City and Management Group Agree to New labor Contract

citycatYesterday the City of Davis announced that the city had agreed with another labor group on a tentative agreement, the Individual Management Group representing 49 employees from all departments in the city.

While the agreement still falls short of what is needed, it goes much further than the firefighter agreement in beginning to address the long-term sustainability issues the city faces.  There is still a good deal of spin that the taxpayer will have to cut through.  As was the case with the fire department, the amount of savings was factored from the original baseline rather than from the actual budgeted amount from year zero.  According to the city’s release,

“The Management MOU provides both immediate savings for the current fiscal year (FY09/10) in the amount of $340,000 and $744,000 less spent over the original baseline during the three-year life of the contract. In addition to the above savings, which come primarily from continuation of furloughs, the City projects an additional $10,000 to $40,000 in annual savings as a result of the capping the cafeteria cash-out provision for employees. Further long-term savings are expected from changes to the retiree medical benefit and from a cost-sharing plan between employees and the City for future rate cost increases.”

The individual terms are as follows:

  • Term. The proposed MOU is for a three-year agreement commencing July 1, 2009 and ending June 30, 2012 and supplements an interim labor agreement that was implemented between July 1 and December 1, 2009.
  • Furloughs. The MOU requires seven (7) furlough days to be taken in FY09-10 between December 2009 and June 30, 2010; six days in FY10-11; and three days in FY11-12. These furloughs supplement the five (5) furloughs previously agreed to via the interim agreement between July 1 and December 1, 2009.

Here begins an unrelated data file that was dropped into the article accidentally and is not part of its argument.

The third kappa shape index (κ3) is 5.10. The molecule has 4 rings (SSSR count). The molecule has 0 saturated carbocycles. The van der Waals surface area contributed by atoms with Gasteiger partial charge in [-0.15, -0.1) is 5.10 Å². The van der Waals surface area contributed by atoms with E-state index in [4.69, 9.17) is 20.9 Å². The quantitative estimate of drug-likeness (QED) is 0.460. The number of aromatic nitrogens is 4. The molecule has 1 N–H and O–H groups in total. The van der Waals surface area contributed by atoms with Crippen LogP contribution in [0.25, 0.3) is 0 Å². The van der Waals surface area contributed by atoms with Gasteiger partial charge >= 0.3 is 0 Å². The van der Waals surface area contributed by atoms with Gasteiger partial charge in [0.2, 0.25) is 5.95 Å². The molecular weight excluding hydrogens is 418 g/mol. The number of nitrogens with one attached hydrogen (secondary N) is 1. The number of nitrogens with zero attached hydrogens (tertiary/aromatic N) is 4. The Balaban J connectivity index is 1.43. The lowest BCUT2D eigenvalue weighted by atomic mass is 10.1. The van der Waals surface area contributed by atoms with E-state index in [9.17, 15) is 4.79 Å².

• COLAS. The Management Group will receive a 1% cost of living (COLA) salary increase starting July 2010 and a 2% cost of living increase effective July 1, 2011. These modest increases were a trade-off for the large number of structural benefit changes impacting employees.
  • Retirement Benefits. Employees agree to cover any additional cost of the FY 2008/09 PERS employer contribution rate, up to an additional 3%, for the life of the contract. For Fiscal Year 2009/10, employees will pick up 0.453%. (Employees agreed to pick-up the 0.453% retirement contribution increase for FY2009/10 as part of the interim agreement).

It would appear that the management group accepted a salary increase during budget deficit times in exchange for covering increases in PERS rate, up to an additional 3% during the course of the contract.  The problem is that this is once again phantom money, as it is with the fire fighters, as we know that PERS is rounding increases in its premiums to cost smooth and experts fear an unfunded liability.  Given this is only a three year contract, it really does not address the long-term issues.  And once again it places the onus on future rather than current councils.

However, unlike the fire fighters, the management group is looking at possibly including a reduced second-tier retirement benefit for new employees as early as July 1.

From the release: